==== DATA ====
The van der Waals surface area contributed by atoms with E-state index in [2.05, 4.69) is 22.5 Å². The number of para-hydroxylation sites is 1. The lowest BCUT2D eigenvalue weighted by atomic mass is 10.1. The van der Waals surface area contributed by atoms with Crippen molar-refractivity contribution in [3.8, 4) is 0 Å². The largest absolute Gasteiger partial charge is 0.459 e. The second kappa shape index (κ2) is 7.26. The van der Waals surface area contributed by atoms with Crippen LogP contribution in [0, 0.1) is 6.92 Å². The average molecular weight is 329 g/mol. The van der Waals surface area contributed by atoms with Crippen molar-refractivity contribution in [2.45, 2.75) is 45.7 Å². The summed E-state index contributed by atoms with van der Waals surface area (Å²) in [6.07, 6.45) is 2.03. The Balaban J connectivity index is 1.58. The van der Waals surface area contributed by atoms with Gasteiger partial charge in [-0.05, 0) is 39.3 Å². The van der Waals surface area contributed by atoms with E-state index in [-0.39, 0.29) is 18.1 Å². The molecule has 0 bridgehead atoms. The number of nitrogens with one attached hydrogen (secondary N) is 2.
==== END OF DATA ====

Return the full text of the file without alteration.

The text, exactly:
The van der Waals surface area contributed by atoms with E-state index in [2.05, 4.69) is 22.5 Å². The number of para-hydroxylation sites is 1. The lowest BCUT2D eigenvalue weighted by atomic mass is 10.1. The van der Waals surface area contributed by atoms with Crippen molar-refractivity contribution in [3.8, 4) is 0 Å². The largest absolute Gasteiger partial charge is 0.459 e. The second kappa shape index (κ2) is 7.26. The van der Waals surface area contributed by atoms with Crippen LogP contribution in [0, 0.1) is 6.92 Å². The average molecular weight is 329 g/mol. The van der Waals surface area contributed by atoms with Crippen molar-refractivity contribution in [2.45, 2.75) is 45.7 Å². The summed E-state index contributed by atoms with van der Waals surface area (Å²) in [6.07, 6.45) is 2.03. The Balaban J connectivity index is 1.58. The van der Waals surface area contributed by atoms with Gasteiger partial charge in [-0.05, 0) is 39.3 Å². The van der Waals surface area contributed by atoms with E-state index in [-0.39, 0.29) is 18.1 Å². The molecule has 0 bridgehead atoms. The number of nitrogens with one attached hydrogen (secondary N) is 2.